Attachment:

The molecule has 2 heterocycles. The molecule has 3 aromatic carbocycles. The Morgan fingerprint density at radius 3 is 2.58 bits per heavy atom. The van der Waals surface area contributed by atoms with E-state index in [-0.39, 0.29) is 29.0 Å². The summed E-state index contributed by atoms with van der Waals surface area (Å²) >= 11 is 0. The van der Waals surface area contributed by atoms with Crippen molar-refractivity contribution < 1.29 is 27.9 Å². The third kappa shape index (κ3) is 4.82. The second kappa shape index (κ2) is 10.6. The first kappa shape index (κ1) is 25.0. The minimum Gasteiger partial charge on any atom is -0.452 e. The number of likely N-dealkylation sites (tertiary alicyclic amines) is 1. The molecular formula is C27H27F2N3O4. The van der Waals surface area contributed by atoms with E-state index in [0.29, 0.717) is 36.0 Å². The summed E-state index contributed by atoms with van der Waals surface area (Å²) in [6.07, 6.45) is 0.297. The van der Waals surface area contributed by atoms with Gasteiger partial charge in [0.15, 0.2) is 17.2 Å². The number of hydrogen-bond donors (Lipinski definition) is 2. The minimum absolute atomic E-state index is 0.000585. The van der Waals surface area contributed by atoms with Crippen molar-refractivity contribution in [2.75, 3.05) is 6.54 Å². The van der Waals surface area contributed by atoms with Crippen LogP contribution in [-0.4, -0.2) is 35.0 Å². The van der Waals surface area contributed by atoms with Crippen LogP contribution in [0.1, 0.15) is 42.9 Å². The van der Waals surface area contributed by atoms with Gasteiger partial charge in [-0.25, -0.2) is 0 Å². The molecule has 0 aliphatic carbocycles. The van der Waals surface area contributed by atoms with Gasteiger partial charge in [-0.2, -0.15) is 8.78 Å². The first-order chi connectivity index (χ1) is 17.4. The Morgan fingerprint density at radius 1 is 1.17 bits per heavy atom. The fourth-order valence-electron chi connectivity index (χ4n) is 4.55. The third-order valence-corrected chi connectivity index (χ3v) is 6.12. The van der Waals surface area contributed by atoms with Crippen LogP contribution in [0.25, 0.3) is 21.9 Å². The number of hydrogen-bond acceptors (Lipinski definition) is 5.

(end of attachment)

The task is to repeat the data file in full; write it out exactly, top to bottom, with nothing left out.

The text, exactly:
The molecule has 2 heterocycles. The molecule has 3 aromatic carbocycles. The Morgan fingerprint density at radius 3 is 2.58 bits per heavy atom. The van der Waals surface area contributed by atoms with E-state index in [-0.39, 0.29) is 29.0 Å². The summed E-state index contributed by atoms with van der Waals surface area (Å²) >= 11 is 0. The van der Waals surface area contributed by atoms with Crippen molar-refractivity contribution < 1.29 is 27.9 Å². The third kappa shape index (κ3) is 4.82. The second kappa shape index (κ2) is 10.6. The first kappa shape index (κ1) is 25.0. The minimum Gasteiger partial charge on any atom is -0.452 e. The number of likely N-dealkylation sites (tertiary alicyclic amines) is 1. The molecular formula is C27H27F2N3O4. The van der Waals surface area contributed by atoms with E-state index in [0.29, 0.717) is 36.0 Å². The summed E-state index contributed by atoms with van der Waals surface area (Å²) in [6.07, 6.45) is 0.297. The van der Waals surface area contributed by atoms with Gasteiger partial charge in [0.15, 0.2) is 17.2 Å². The number of hydrogen-bond donors (Lipinski definition) is 2. The minimum absolute atomic E-state index is 0.000585. The van der Waals surface area contributed by atoms with Crippen molar-refractivity contribution in [2.75, 3.05) is 6.54 Å². The van der Waals surface area contributed by atoms with Crippen LogP contribution in [-0.4, -0.2) is 35.0 Å². The van der Waals surface area contributed by atoms with Crippen LogP contribution in [0.1, 0.15) is 42.9 Å². The van der Waals surface area contributed by atoms with Gasteiger partial charge in [-0.25, -0.2) is 0 Å². The molecule has 0 aliphatic carbocycles. The van der Waals surface area contributed by atoms with Gasteiger partial charge in [-0.2, -0.15) is 8.78 Å². The first-order chi connectivity index (χ1) is 17.4. The Morgan fingerprint density at radius 1 is 1.17 bits per heavy atom. The fourth-order valence-electron chi connectivity index (χ4n) is 4.55. The third-order valence-corrected chi connectivity index (χ3v) is 6.12. The van der Waals surface area contributed by atoms with Crippen LogP contribution in [0.25, 0.3) is 21.9 Å². The number of hydrogen-bond acceptors (Lipinski definition) is 5.